My eyes boggled earlier this week as I leafed through The Guardian newspaper and came across the story of an Indian woman who had just had her IVF baby boy safely delivered. The woman, Daljinder Kaur, was reported to be 72 years old – her husband, Mohinder Singh Gill, 79. It was their first successful pregnancy in 46 years of marriage. The eggs had been donated of course – nobody’s ovaries perform at that great age – but this septuagenarian uterus had managed to implant an embryo and its owner carry the subsequent fetus successfully to term. And it wasn’t the first geriatric pregnancy achieved by the head of the Test Tube Baby Center in Hisar, Anurag Bishnoi.
Stories like this invite us to believe that there is almost limitless potential for human reproduction, especially when it is assisted by reproductive technologies like IVF. And it is probably not for us to judge on the advisability of two seventy year-olds embarking on child rearing for the first time even if we grimly suspect that endless hours of night nursing and nappy-changing, at that age, will inevitably take their toll. Indeed, a brief overview of our apparently crowded planet – 7.4 billion people and counting – also gives us an inflated picture of human fecundity. But the truth is that we are one of the least fecund species on the planet – as the 46 fruitless years spent by our Indian couple show – and a number of reproductive biologists, informed by evolution, are beginning to unravel the inside story of human fertility to explain why. It involves a staggering amount of genetic abnormality in human early embryos, the huge costs, particularly in humans, of maternal investment in offspring, and a challenge to the tenets of assisted reproduction technology.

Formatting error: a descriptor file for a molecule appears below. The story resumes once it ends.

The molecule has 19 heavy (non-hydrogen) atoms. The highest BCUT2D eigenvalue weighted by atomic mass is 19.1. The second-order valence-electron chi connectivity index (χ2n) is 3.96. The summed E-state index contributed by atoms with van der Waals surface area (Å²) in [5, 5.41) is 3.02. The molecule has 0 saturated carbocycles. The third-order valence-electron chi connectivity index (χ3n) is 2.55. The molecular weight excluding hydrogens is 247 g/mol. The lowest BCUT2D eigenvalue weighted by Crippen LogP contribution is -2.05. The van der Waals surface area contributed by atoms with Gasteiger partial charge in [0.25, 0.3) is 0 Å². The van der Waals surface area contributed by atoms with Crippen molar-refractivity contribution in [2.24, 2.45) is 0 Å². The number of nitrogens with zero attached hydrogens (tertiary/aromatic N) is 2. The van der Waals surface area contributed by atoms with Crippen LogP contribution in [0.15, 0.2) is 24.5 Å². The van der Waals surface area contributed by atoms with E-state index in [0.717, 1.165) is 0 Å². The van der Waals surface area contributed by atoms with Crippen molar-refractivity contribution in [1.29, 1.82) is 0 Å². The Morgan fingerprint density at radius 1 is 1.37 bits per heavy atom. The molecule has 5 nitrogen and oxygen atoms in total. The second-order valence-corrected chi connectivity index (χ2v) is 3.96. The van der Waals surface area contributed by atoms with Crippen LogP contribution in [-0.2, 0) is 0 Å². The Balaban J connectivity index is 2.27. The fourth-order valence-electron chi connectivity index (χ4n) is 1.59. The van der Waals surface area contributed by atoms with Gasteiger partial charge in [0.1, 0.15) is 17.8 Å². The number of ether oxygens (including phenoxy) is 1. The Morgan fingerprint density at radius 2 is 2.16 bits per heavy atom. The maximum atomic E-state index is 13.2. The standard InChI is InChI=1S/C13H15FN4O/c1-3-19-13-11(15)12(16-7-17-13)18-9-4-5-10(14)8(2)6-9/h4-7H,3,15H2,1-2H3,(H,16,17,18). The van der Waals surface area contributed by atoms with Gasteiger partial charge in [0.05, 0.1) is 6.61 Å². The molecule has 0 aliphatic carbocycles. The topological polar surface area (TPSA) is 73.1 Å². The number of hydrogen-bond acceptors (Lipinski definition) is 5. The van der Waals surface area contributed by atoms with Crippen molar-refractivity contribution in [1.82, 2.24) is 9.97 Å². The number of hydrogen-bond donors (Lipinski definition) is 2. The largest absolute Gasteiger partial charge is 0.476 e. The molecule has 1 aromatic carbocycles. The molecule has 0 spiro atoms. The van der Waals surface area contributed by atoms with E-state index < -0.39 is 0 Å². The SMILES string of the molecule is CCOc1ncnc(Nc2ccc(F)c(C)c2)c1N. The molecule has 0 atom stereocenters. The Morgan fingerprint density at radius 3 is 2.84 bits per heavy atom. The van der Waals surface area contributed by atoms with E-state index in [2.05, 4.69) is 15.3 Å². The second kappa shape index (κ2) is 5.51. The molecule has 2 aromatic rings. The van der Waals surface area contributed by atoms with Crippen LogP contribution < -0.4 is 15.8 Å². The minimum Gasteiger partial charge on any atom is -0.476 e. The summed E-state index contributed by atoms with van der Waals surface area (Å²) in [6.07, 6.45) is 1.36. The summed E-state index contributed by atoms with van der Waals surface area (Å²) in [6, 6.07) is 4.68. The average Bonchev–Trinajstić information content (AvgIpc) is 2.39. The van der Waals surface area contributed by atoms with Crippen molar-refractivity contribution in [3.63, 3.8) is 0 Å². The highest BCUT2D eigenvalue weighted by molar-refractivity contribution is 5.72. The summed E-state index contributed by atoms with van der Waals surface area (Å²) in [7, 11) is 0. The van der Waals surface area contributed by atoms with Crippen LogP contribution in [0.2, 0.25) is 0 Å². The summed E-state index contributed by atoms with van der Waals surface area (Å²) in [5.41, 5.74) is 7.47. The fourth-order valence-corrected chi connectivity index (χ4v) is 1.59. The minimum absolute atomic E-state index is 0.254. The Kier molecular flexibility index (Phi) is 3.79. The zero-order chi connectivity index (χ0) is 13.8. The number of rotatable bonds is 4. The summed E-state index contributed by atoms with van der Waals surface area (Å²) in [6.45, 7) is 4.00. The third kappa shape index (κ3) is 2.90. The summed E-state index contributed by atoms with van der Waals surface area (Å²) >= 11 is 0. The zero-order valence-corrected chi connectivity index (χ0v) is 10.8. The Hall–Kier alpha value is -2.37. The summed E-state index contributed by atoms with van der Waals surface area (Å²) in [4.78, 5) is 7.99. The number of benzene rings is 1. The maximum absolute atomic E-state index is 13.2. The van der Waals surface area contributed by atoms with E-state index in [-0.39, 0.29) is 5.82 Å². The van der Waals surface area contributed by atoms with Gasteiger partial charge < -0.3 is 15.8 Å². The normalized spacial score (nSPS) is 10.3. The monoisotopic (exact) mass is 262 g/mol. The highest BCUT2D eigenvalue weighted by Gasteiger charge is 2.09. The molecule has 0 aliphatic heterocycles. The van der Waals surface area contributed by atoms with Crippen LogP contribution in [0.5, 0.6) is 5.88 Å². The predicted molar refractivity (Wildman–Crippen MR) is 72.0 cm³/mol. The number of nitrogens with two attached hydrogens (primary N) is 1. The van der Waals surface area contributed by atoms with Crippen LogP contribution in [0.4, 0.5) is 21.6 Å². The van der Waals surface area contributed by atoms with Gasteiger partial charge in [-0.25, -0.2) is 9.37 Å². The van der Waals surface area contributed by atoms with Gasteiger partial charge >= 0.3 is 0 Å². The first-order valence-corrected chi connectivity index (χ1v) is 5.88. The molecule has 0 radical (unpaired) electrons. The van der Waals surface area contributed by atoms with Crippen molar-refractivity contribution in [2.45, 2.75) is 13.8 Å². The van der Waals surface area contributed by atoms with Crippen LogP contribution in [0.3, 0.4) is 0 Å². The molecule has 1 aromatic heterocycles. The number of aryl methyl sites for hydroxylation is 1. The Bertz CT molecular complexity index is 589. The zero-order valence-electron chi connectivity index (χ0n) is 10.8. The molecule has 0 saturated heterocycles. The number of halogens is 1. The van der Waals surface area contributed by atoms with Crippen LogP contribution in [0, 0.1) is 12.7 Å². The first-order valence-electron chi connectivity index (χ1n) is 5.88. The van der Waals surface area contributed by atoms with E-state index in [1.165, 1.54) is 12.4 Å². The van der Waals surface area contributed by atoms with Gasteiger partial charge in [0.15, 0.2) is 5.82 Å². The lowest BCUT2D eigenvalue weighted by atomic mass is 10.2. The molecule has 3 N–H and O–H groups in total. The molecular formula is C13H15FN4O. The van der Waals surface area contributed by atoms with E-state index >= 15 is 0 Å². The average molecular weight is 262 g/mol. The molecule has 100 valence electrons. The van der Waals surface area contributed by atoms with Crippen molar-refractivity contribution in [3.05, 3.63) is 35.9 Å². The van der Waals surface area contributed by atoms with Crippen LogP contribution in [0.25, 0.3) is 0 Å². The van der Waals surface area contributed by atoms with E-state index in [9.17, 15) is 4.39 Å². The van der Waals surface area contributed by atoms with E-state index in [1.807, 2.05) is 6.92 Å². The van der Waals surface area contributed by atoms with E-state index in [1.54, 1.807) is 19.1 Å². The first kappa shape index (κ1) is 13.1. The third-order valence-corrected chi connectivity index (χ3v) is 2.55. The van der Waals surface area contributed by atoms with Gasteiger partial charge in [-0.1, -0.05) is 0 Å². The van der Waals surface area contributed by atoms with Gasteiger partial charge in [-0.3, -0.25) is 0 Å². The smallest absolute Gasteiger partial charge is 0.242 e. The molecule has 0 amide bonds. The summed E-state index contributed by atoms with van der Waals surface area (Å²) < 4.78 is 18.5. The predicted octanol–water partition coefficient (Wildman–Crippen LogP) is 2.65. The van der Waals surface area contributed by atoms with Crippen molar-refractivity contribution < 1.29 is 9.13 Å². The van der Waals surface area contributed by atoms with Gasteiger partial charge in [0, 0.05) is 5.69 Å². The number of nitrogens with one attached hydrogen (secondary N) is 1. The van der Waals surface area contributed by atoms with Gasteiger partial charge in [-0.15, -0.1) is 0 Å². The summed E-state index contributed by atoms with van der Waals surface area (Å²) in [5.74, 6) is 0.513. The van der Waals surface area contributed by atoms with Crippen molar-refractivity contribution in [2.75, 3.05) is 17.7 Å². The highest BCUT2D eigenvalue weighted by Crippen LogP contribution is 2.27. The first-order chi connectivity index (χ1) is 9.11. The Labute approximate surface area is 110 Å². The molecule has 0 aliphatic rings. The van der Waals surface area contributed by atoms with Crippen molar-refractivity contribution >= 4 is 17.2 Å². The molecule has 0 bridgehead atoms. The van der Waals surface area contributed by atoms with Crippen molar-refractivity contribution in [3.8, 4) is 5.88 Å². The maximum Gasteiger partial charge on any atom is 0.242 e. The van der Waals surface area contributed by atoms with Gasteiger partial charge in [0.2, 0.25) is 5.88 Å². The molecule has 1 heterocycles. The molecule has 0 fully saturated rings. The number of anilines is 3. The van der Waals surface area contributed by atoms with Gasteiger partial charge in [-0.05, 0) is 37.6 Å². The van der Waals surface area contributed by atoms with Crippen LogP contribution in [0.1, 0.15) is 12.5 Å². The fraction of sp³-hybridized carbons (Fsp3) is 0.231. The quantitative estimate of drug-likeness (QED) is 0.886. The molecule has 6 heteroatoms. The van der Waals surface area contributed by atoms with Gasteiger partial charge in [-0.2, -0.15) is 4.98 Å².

It only involved 23 good-quality human embryos, and was rather discreetly published as a technical report in Nature Medicine, say reproductive scientists Jan Brosens and Birgit Gellersen, but it may have changed our understanding of human reproduction for ever.